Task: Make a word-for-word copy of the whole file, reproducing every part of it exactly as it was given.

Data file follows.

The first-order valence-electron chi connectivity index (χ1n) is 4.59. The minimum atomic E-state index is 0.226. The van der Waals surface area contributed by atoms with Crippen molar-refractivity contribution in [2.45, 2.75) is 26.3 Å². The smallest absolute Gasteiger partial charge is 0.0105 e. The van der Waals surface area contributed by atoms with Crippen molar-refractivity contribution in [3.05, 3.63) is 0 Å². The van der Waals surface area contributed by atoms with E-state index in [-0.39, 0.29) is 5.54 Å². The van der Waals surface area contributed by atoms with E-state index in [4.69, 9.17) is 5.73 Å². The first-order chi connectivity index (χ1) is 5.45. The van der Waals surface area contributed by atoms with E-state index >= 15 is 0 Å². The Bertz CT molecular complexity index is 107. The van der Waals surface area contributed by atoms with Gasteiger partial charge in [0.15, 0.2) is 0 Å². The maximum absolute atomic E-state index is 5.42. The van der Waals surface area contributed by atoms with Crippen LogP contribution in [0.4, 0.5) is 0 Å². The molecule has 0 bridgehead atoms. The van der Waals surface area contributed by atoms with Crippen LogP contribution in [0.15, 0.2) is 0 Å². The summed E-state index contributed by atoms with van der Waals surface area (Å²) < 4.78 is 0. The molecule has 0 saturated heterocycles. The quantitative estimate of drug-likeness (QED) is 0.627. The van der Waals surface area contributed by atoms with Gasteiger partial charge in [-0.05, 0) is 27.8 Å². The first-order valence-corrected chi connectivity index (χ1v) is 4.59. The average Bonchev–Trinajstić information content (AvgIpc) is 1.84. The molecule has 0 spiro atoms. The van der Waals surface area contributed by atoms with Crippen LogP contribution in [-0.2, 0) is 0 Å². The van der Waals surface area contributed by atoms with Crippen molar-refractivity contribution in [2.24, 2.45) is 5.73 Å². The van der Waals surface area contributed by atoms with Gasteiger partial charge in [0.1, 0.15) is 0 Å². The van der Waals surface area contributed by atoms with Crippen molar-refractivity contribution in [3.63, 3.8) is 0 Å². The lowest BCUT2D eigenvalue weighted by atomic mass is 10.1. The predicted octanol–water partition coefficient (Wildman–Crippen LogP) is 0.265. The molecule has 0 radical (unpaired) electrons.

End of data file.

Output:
The first-order valence-electron chi connectivity index (χ1n) is 4.59. The minimum atomic E-state index is 0.226. The van der Waals surface area contributed by atoms with Crippen molar-refractivity contribution in [2.45, 2.75) is 26.3 Å². The smallest absolute Gasteiger partial charge is 0.0105 e. The van der Waals surface area contributed by atoms with Crippen molar-refractivity contribution in [3.05, 3.63) is 0 Å². The van der Waals surface area contributed by atoms with E-state index in [-0.39, 0.29) is 5.54 Å². The van der Waals surface area contributed by atoms with E-state index in [4.69, 9.17) is 5.73 Å². The first-order chi connectivity index (χ1) is 5.45. The van der Waals surface area contributed by atoms with E-state index >= 15 is 0 Å². The Bertz CT molecular complexity index is 107. The van der Waals surface area contributed by atoms with Gasteiger partial charge in [0.15, 0.2) is 0 Å². The maximum absolute atomic E-state index is 5.42. The van der Waals surface area contributed by atoms with Crippen LogP contribution in [0.4, 0.5) is 0 Å². The molecule has 0 bridgehead atoms. The van der Waals surface area contributed by atoms with Crippen LogP contribution in [0.15, 0.2) is 0 Å². The summed E-state index contributed by atoms with van der Waals surface area (Å²) < 4.78 is 0. The molecule has 0 saturated heterocycles. The quantitative estimate of drug-likeness (QED) is 0.627. The van der Waals surface area contributed by atoms with Gasteiger partial charge in [-0.05, 0) is 27.8 Å². The first-order valence-corrected chi connectivity index (χ1v) is 4.59. The average Bonchev–Trinajstić information content (AvgIpc) is 1.84. The molecule has 0 spiro atoms. The van der Waals surface area contributed by atoms with Crippen LogP contribution in [-0.2, 0) is 0 Å². The van der Waals surface area contributed by atoms with Crippen molar-refractivity contribution in [2.24, 2.45) is 5.73 Å². The van der Waals surface area contributed by atoms with Gasteiger partial charge in [0.1, 0.15) is 0 Å². The van der Waals surface area contributed by atoms with Crippen molar-refractivity contribution in [3.63, 3.8) is 0 Å². The lowest BCUT2D eigenvalue weighted by atomic mass is 10.1. The predicted octanol–water partition coefficient (Wildman–Crippen LogP) is 0.265. The molecule has 0 radical (unpaired) electrons.